The first exhibition of B.C.'s two most important artists, Emily Carr and Jack Shadbolt is taking place at the Or Gallery in Vancouver's Downtown Eastside until Feb. 27.
The exhibition is a collaboration between Scott Watson, curator of UBC's Morris and Helen Belkin Art Gallery and Reid Shier, curator of the Or Gallery. They have chosen 18 masterworks for the exhibition, including six of the 10 Carr paintings and 12 of the 200 Shadbolt works from the Belkin Gallery collection.
The exhibition is part of the Belkin Gallery's outreach initiative.
The idea for the show came to Watson following Shadbolt's death last year.
"I thought it might be nice to have Jack and Emily on display together for the first time," says Watson. "Emily was important to Jack. She was the first artist to create the B.C. landscape in a modern idiom."
The exhibition's theme, "Heart of Darkness," borrowed from writer Joseph Conrad's novel about African colonialism, is intended to suggest that the works of Carr and Shadbolt confront colonial anxiety.
Watson says the paintings, such as Carr's `Wasteland' and Shadbolt's `Figure in a Cedar Slash', reflect colonial issues, including the state and status of First Nations issues including land claims and native art as well as the forest industry.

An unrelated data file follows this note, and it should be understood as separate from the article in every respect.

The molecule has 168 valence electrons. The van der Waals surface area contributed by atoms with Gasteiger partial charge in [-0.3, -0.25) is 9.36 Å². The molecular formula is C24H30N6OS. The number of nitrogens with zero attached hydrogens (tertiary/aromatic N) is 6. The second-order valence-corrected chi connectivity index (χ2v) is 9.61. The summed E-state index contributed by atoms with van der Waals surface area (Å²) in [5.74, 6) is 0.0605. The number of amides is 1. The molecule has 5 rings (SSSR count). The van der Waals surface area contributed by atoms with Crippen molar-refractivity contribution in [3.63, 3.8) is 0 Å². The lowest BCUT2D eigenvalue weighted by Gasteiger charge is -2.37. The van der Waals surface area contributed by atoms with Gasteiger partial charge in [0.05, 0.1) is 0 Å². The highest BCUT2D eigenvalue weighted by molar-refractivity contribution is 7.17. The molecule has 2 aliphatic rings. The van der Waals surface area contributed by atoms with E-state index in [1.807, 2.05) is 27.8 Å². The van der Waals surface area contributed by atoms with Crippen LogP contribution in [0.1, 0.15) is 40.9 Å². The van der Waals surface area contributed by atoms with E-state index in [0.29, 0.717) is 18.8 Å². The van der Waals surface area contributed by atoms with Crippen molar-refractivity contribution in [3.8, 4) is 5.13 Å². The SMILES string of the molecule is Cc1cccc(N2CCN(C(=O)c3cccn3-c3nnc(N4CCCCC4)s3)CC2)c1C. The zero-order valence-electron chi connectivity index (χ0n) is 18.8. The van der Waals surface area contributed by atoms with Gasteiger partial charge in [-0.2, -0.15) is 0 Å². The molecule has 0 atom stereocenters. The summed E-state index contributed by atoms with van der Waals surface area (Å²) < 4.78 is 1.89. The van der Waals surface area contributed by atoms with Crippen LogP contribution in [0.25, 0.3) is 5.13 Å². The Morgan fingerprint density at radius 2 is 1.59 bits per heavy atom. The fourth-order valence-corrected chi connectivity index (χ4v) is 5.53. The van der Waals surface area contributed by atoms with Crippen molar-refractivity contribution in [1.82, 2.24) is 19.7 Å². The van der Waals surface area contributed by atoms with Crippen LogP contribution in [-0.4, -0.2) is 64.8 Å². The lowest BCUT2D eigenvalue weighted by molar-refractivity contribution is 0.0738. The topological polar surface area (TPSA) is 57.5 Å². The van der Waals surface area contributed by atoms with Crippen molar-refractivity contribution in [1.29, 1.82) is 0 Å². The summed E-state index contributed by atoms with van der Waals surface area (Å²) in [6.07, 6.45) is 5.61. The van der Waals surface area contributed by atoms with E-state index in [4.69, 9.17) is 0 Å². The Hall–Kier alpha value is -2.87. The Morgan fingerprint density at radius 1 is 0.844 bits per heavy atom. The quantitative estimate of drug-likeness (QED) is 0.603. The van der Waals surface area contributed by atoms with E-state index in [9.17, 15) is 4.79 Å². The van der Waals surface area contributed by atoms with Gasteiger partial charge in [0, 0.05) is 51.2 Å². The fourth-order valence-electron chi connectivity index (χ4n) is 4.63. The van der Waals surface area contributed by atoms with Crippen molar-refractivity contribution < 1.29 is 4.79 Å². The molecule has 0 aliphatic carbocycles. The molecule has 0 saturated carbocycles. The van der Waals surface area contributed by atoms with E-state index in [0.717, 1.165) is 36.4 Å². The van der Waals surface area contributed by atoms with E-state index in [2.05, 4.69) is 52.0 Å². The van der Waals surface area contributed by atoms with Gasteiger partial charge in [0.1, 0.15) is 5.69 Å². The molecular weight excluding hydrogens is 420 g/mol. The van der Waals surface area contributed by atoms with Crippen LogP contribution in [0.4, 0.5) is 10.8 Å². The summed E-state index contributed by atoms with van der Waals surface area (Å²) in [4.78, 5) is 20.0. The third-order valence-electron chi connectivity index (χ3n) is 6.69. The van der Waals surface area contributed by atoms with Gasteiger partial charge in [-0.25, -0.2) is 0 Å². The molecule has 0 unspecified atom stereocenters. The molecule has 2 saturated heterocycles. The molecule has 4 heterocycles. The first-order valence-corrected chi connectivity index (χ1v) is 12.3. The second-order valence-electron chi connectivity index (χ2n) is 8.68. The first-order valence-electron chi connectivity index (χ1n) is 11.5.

"We are hoping a show like this will disturb or challenge the idea that these artists are a comfortable part of our heritage and suggest that they are asking difficult and uncomfortable questions about that heritage," says Watson.
The other important aspect of the exhibition, says Watson, is to spotlight the heart of West Hastings.
"I hope the public will come to the Or Gallery in the Downtown Eastside and also observe the dark part of the city instead of turning a blind eye," Watson says.
This will be the last exhibition at the Or Gallery's present location before it moves from the troubled neighbourhood to its new venue on Richards Street. But Watson is committed to expanding the Belkin Gallery's reach into the downtown community.
"The Belkin Art Gallery acquisitions are growing and we want to do more with them," says Watson. "We are isolated here at UBC and we believe a downtown presence would be a good thing."